An association of transportation experts of 15 major US cities (NACTO) recently published new guidelines for bicycle infrastructure. They claim they are ‘innovative’ and ‘state of the art’ and based on ‘an extensive survey of expert knowledge, [and] existing guidelines from countries and cities around the world’. Some US planners do indeed visit the Netherlands to look at Dutch cycling infrastructure as David reported in yesterday’s post. But looking at the new NACTO guidelines we doubt they have too.
Just focusing at track widths we read on the NACTO website: "desired width for a cycle track should be 5 feet. In areas with high bicyclist volumes or uphill sections, the desired width should be 7 feet". This is actually very narrow, 5' = 1.5 m and 7' = 2.1 m. The standard width for one way cycle paths in the Netherlands is a minimum of 2.5 m ( 8'). Wider ones are not uncommon. For bidirectional use the minimum is 3.5 m (11 '), but most modern cycle paths are 4 m (13 ') or more. Although Dutch sources like CROW are quoted as references the Dutch standards were certainly not adopted.
The biggest problems with these guidelines lie in the intersection designs. For instance, NACTO states "typical international best practice is a two-stage turn". We couldn’t disagree more! The shown queuing boxes are a terrible solution. They not only slow cyclists down but put them in a very dangerous position in the middle of the junction where cyclists have to wait while motorised traffic passes on all sides. This is something that you will never see implemented in the Netherlands!
|NACTO bike lane / turn lane design|
The advised construction of ‘bike lane / turn lane’ is a way to maximize conflict between cyclists going straight on and drivers turning right. Again, this is something you very rarely see in the Netherlands. This type of design was tried, tested and deemed undesirable. The Dutch stopped building lanes like that a long time ago. A few do still exist (I know just one remaining junction approach like that in Utrecht) but they are phased out as soon as possible. Junctions like that seem more usual in Denmark and David has already criticised one such junction in an earlier post.
So what then is the Dutch solution for the junction approach? Where is a Dutch cyclist positioned on a junction and how do the Dutch create a safe left turn? The Dutch standard junction design solves all those issues at once. So you can ask: would this solution at all be possible in other countries? We believe it is and with the help of the NACTO drawings including their advised widths of car turn lanes we were able to create an animation of a Dutch style junction in the US situation.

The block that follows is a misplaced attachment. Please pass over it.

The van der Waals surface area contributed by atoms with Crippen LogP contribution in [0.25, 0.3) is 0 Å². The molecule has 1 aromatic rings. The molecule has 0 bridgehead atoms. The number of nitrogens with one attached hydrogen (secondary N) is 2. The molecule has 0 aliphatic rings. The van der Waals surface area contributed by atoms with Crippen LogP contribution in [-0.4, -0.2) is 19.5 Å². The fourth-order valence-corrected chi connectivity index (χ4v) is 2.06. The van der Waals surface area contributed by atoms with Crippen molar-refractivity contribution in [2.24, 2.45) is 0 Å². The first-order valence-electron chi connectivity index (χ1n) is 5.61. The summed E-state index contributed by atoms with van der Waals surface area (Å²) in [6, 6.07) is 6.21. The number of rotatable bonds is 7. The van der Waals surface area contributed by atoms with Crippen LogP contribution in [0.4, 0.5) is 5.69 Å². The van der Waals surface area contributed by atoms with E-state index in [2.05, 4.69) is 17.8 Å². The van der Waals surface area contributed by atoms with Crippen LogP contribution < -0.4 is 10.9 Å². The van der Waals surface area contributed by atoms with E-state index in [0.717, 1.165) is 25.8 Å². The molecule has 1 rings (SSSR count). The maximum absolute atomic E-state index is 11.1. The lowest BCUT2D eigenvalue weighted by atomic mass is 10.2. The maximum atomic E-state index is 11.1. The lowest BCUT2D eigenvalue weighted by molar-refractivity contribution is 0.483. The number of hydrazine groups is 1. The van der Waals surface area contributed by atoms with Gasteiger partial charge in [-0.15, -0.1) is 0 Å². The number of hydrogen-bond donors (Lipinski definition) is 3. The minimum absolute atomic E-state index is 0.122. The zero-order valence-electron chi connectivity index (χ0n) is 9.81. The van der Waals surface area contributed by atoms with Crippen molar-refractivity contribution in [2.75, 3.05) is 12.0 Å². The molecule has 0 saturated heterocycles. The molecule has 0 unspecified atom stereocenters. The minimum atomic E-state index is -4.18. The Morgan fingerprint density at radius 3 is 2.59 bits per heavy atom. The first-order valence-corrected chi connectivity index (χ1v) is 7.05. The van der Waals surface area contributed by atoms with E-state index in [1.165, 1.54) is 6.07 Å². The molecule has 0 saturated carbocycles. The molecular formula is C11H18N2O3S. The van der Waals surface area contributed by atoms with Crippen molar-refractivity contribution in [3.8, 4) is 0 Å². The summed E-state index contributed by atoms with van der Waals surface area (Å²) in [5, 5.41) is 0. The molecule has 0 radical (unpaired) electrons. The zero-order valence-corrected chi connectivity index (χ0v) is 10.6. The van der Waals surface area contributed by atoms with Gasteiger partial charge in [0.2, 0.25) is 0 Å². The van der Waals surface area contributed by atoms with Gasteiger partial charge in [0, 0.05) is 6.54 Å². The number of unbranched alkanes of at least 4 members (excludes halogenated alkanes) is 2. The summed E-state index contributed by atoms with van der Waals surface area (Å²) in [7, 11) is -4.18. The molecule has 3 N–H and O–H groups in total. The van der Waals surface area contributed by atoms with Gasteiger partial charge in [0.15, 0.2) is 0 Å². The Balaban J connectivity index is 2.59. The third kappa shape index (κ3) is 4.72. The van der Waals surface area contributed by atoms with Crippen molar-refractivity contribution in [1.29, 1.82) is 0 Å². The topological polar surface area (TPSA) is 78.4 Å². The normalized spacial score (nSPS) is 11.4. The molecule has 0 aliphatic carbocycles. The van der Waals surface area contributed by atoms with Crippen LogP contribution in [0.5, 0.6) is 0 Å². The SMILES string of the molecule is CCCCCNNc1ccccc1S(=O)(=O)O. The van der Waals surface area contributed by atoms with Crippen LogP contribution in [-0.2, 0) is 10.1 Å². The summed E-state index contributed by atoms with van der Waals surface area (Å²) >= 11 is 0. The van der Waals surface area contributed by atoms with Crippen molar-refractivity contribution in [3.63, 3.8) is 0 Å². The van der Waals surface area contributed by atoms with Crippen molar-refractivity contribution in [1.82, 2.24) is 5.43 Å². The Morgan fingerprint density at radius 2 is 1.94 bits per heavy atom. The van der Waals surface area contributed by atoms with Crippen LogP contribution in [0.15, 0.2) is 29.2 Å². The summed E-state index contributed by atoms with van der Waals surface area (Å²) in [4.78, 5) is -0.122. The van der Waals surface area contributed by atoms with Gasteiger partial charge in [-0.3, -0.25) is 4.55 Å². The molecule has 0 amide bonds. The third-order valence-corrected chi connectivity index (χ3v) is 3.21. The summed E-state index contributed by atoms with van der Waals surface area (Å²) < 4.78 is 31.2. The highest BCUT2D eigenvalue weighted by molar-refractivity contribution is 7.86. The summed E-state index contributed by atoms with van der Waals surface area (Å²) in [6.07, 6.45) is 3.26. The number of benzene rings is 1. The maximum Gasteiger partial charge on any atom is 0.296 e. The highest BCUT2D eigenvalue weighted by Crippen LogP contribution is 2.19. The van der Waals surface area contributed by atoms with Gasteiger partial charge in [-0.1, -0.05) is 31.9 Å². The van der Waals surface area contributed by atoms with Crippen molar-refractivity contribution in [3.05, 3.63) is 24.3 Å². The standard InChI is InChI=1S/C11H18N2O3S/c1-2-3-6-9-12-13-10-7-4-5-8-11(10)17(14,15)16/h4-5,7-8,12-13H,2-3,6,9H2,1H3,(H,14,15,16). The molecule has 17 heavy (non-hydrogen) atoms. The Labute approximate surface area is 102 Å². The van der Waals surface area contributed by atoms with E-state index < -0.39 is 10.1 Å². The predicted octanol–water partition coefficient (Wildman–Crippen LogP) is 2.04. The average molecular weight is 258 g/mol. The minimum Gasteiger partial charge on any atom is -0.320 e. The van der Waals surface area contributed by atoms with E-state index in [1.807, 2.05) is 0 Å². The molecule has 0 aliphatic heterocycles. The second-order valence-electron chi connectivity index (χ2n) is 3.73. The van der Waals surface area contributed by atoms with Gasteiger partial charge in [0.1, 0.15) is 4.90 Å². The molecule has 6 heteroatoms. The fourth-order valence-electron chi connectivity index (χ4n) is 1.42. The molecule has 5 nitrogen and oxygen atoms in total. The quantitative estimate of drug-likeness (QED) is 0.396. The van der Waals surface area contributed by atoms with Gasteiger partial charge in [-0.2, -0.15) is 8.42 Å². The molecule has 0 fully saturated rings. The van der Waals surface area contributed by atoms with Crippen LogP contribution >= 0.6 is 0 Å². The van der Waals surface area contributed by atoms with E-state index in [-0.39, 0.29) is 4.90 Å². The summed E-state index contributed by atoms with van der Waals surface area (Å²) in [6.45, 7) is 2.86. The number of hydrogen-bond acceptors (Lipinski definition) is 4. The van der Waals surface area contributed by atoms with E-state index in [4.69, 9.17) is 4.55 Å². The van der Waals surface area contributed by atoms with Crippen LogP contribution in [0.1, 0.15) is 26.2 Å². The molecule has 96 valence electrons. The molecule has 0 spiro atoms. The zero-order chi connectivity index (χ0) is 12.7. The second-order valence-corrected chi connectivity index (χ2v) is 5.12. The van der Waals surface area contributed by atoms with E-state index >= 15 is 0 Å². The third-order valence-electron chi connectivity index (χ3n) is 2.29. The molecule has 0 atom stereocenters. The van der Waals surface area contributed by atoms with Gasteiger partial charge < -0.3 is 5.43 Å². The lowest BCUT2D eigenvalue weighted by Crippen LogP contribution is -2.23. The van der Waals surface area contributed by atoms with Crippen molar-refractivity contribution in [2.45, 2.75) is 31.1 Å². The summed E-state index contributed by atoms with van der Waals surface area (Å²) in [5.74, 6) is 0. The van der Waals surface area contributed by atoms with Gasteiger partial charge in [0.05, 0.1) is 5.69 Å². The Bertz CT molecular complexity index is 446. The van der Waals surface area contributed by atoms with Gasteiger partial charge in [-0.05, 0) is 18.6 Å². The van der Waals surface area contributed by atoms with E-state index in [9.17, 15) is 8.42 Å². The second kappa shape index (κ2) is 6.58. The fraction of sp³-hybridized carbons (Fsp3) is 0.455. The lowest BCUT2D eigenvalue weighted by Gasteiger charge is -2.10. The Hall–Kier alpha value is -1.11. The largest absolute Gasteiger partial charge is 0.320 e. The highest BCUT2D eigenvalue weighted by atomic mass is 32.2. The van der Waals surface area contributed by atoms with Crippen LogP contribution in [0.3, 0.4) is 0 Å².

If anything, this animation makes clear the space is there! But what's far more important: this type of junction eliminates conflict in turning and crossing movements far better than the advised solutions. So we question where NACTO looked for this "European best practice" which is actually nothing at all like what is implemented in any city in the Netherlands.
|Standard Dutch turning lane / bike lane design|
However, of course "Europe" is not one place, and to talk of copying "Europe" is rather meaningless. No other country has the same standards as the Netherlands does, nor does any other country have the same participation in cycling that the Netherlands does. As David would tell you: "copying 'best practice' from the UK, for instance, would get you no-where at all".
7th April update
It has become clear that because details of the timing of traffic lights were omitted in the above post, some aspects of this design are causing confusion to some readers. With this design:
- Cyclists can always turn right on a red traffic light, and are protected from any interference from motorists as they do so. Motorists cannot make a right turn on red. Each cycle path is a minimum of 2.5 m wide, and conventionally they will expand in width at busy junctions, so there is space for cyclists to pass each other to make the maneuver.
- With or without cycling infrastructure, Dutch traffic lights avoid conflict in a way that those in other countries do not. Many traffic lights at a cross-roads in the UK and USA simply have two states. i.e. N->S and S->N are green simultaneously while W->E and E->W are red and vice-versa. Drivers can go straight on, left or right and those approaching in opposite directions will have to cross each others' paths. However, in the Netherlands it is normal for the turns to have their own traffic lights which have different timings so that conflict is avoided.
- Synchronization with cycle path traffic lights works in the same way, maximumizing throughput while keeping danger at bay. When motorists have a green light for going straight ahead, cyclists also can ride straight ahead without right or left turning motorists having permission to cross their paths. However, when motorists are given a green light for a right turn this is separated in time from the cyclists' straight on green so that conflict is avoided.
- You may sometimes have to wait twice to make a left turn. However, you don't have to wait at all to make a right turn. On average, this cancels out and cyclists are not disadvantaged.
- At the other popular design of crossing, with (simultaneous greens) for cyclists, you still can make a right turn at any time, and only ever have to wait once to make a left turn. Cyclists then have an advantage over drivers.
In general, the timing of traffic lights does not disadvantage cyclists on the cycle path. In fact, in some instances, cyclists get a green light twice as frequently as drivers do. This is only possible to do if the modes are separated and have their own traffic lights.